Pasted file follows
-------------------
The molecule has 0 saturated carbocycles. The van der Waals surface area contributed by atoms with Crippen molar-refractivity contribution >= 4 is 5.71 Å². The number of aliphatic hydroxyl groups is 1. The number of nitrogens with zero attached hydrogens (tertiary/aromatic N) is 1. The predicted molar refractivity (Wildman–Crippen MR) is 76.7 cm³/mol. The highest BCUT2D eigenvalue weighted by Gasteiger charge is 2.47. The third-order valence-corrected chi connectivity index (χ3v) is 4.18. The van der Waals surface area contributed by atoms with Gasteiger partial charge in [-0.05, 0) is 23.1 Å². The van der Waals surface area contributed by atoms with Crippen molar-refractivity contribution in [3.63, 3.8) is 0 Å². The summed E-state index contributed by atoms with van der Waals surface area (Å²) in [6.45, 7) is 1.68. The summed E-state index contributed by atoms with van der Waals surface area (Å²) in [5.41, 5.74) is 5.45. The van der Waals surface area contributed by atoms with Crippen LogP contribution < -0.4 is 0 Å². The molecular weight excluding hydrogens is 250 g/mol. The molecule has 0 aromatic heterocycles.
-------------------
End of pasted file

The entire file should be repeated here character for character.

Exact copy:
The molecule has 0 saturated carbocycles. The van der Waals surface area contributed by atoms with Crippen molar-refractivity contribution >= 4 is 5.71 Å². The number of aliphatic hydroxyl groups is 1. The number of nitrogens with zero attached hydrogens (tertiary/aromatic N) is 1. The predicted molar refractivity (Wildman–Crippen MR) is 76.7 cm³/mol. The highest BCUT2D eigenvalue weighted by Gasteiger charge is 2.47. The third-order valence-corrected chi connectivity index (χ3v) is 4.18. The van der Waals surface area contributed by atoms with Gasteiger partial charge in [-0.05, 0) is 23.1 Å². The van der Waals surface area contributed by atoms with Crippen molar-refractivity contribution in [3.63, 3.8) is 0 Å². The summed E-state index contributed by atoms with van der Waals surface area (Å²) in [6.45, 7) is 1.68. The summed E-state index contributed by atoms with van der Waals surface area (Å²) in [5.41, 5.74) is 5.45. The van der Waals surface area contributed by atoms with Crippen LogP contribution < -0.4 is 0 Å². The molecular weight excluding hydrogens is 250 g/mol. The molecule has 0 aromatic heterocycles.